Ahh, the 1980s.  The Reagan Era.  The time when the stock market was booming, businesses were exploding with profits and there was a new renaissance of commercial expansionism.  Simply put, the country was raking in dough hand over fist.  Yuppies (young urban professionals) were everywhere and the country lived by Gordon Gecko’s Wall Street mantra, “Greed is good.”

It was a tough time for ex-1960s flower children like Steven (Michael Gross) and Elyse Keaton.  They were parents now, so they had to put away their tie dye shirts and protest signs and actually get jobs to make money for their families, i.e. they had to “work for the man,” something they swore they’d never do at Woodstock.

Even worse, they had to watch their kids, Alex (Michael J. Fox) and Mallory (Justine Batemen) become capitalist, commercialist little shits.

While Steven and Elyse had spent their youths fighting the power and standing up to the man, their kids had become total squares.  Alex was a money obsessed Reaganite who was counting down the days until he could leave and run off to Wall Street.  Meanwhile, while Mallory wasn’t smart enough to care about Wall Street, she was a greedy consumer, a mall, boy, shopping obsessed teenage girl who could care less about the latest cause because she was too busy finding the best outfit.

Yup.  That was the 1980s, where the kids had become lamer than their parents.

Somehow, Elyse kept the family going.  She was an architect who designed buildings by day and took care of her family by night.  You can take the girl out of Woodstock but you can’t take the Woodstock out of the girl.

#3 – Kitty Forman (Debra Jo Rupp) – That ’70s Show

Poor Kitty.  It was the 1970s and she had to deal with perpetually angry husband Red (Kurtwood Smith) always threatening to put his foot up the ass of their wayward son, Eric (Topher Grace).  On top of that, she worked as a nurse where patients she’d gotten attached to would die all the time.  Did I mention that daughter Laurie (Lisa Robin Kelly) was a big time ho bag with a penchant for allowing herself to be used by unscrupulous older men?

Oh, and there was always, literally always a plethora of kids in her basement aka Eric’s friends whose parents weren’t up to snuff so she had to mother all of them as well.

Yet somehow, Kitty put up with all of this with a smile on her face…literally a big, bright beaming smile and a nervous laugh whenever things got out of hand.  She was a “smile when your heart is aching” kind of gal but once in a blue moon she would lose her cool and explode all over whoever was causing trouble, often to hilarious results.

#2 – Carol Brady (Florence Henderson) – The Brady Bunch

Carol Brady.  She was the mom of the type of family that “the Man” didn’t want to admit existed – mixed, blended families where Moms and Dads got together and brought their children from previous marriages with them.

Society didn’t approve.  Apparently, women who were divorced or widower men who had lost their wives were just supposed to sit around and be depressed all day and never find love again.   But Mike and Carol defied convention and made TV history in the process when they got together and formed the Brady Bunch.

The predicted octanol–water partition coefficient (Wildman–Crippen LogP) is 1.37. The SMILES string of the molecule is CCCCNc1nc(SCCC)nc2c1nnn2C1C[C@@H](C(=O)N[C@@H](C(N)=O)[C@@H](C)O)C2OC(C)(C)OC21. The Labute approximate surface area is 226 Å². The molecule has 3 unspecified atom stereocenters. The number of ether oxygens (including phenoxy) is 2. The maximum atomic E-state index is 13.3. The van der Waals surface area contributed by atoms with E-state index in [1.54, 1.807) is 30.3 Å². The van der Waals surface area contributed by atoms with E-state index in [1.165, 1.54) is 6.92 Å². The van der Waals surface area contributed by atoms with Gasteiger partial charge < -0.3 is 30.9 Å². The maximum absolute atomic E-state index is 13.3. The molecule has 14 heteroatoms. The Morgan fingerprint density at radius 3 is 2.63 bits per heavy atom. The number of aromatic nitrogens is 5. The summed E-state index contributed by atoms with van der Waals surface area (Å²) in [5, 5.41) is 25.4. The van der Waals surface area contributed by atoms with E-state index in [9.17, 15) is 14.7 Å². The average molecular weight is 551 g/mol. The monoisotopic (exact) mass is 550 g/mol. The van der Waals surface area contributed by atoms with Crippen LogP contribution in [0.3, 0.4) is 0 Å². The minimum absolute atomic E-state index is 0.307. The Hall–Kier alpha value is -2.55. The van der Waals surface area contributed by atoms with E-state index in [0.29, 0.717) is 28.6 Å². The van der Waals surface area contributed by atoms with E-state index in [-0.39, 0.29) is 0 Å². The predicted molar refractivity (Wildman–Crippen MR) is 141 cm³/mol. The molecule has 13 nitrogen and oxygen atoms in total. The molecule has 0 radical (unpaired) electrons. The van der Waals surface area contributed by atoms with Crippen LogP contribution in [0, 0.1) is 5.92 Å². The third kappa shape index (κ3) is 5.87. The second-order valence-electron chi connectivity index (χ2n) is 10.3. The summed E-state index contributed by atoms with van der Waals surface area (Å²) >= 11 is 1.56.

Carol ran the family like a boss.  Hell, she even subcontracted her motherly duties to housekeeper Alice because those were the days when it was considered socially acceptable to hire a random old lady to clean your house and parent your kids for you, pay her a salary that was the rough equivalent of the leftover pocket change in your couch cushions so you could spend your time on more important things like finding stylish 1960s lady pantsuits with bell bottom cuffs.

Yup.  Carol was the woman that every 1960s kid wanted as their mother, even though she got Alice to do all the mothering for her.  Ain’t no one got time for that shit.

#1 – Shaft (Richard Roundtree) – Shaft

Oh, what?  A man can’t be a mother?  You simple minded bumpkins need to shape up and get woke.

No, Shaft didn’t have time to raise any damn kids.  He was too busy solving mysteries, fighting crime, and getting down with fine ass 1970s babes.

Still, the theme song speaks for itself:

Shaft Theme Song (Sung by Isaac Hayes)

ISAAC:

Who’s the black private dick
That’s a sex machine to all the chicks?

CHORUS:

Shaft!

ISAAC:

You’re damn right!

Who’s  the man that would risk his neck for his brother, man?

CHORUS:

Shaft!

ISAAC:
Can ya dig it?

Who’s the cat that won’t cop out when there’s danger all about?

CHORUS:

Shaft!

ISAAC:
Right on.
You see this cat Shaft is a bad mother

CHORUS:

Shut your mouth!

But I’m talkin’ about Shaft.

CHORUS:

Then we can dig it.

ISAAC:

He’s a complicated man but no one understands him but his woman

CHORUS: John Shaft.

Yup.  Shaft might have been all man, but you can’t argue with a good theme song.  He was the baddest mother around.

Did I miss your favorite TV mother, 3.5 readers?  You can leave your own tribute to her in the comments.